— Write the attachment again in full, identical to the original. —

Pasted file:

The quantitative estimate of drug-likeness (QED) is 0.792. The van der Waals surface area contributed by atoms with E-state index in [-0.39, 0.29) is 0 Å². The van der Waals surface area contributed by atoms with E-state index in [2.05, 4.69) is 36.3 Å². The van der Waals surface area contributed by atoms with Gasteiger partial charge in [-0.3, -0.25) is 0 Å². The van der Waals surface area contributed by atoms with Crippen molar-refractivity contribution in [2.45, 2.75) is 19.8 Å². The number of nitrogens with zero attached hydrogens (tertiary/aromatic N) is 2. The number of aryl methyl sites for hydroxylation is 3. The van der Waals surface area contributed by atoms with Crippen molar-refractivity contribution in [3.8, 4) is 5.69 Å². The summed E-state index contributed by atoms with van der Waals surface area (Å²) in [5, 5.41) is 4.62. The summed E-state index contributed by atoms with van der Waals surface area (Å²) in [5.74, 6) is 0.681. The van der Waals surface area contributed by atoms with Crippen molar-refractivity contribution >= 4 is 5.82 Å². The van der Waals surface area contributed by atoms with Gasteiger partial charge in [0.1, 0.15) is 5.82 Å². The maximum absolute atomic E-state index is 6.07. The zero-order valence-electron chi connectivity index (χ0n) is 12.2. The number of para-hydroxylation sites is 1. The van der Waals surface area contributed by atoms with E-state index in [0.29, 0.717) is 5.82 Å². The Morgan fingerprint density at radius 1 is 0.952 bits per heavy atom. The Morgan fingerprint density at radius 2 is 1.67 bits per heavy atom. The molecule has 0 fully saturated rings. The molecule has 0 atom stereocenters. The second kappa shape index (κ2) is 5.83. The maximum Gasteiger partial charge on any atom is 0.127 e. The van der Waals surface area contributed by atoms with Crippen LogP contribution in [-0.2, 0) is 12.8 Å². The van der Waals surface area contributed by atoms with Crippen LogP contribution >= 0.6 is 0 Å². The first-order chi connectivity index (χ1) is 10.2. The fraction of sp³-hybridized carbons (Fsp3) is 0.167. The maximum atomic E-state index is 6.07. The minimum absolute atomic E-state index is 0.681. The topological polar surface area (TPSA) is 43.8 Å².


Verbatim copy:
The quantitative estimate of drug-likeness (QED) is 0.792. The van der Waals surface area contributed by atoms with E-state index in [-0.39, 0.29) is 0 Å². The van der Waals surface area contributed by atoms with E-state index in [2.05, 4.69) is 36.3 Å². The van der Waals surface area contributed by atoms with Gasteiger partial charge in [-0.3, -0.25) is 0 Å². The van der Waals surface area contributed by atoms with Crippen molar-refractivity contribution in [2.45, 2.75) is 19.8 Å². The number of nitrogens with zero attached hydrogens (tertiary/aromatic N) is 2. The number of aryl methyl sites for hydroxylation is 3. The van der Waals surface area contributed by atoms with Crippen molar-refractivity contribution in [3.8, 4) is 5.69 Å². The summed E-state index contributed by atoms with van der Waals surface area (Å²) in [5, 5.41) is 4.62. The summed E-state index contributed by atoms with van der Waals surface area (Å²) in [5.74, 6) is 0.681. The van der Waals surface area contributed by atoms with Crippen molar-refractivity contribution >= 4 is 5.82 Å². The van der Waals surface area contributed by atoms with Gasteiger partial charge in [0.1, 0.15) is 5.82 Å². The maximum absolute atomic E-state index is 6.07. The zero-order valence-electron chi connectivity index (χ0n) is 12.2. The number of para-hydroxylation sites is 1. The van der Waals surface area contributed by atoms with E-state index in [0.29, 0.717) is 5.82 Å². The Morgan fingerprint density at radius 1 is 0.952 bits per heavy atom. The Morgan fingerprint density at radius 2 is 1.67 bits per heavy atom. The molecule has 0 fully saturated rings. The molecule has 0 atom stereocenters. The second kappa shape index (κ2) is 5.83. The maximum Gasteiger partial charge on any atom is 0.127 e. The van der Waals surface area contributed by atoms with Crippen LogP contribution in [-0.2, 0) is 12.8 Å². The van der Waals surface area contributed by atoms with Crippen LogP contribution >= 0.6 is 0 Å². The first-order chi connectivity index (χ1) is 10.2. The fraction of sp³-hybridized carbons (Fsp3) is 0.167. The maximum atomic E-state index is 6.07. The minimum absolute atomic E-state index is 0.681. The topological polar surface area (TPSA) is 43.8 Å².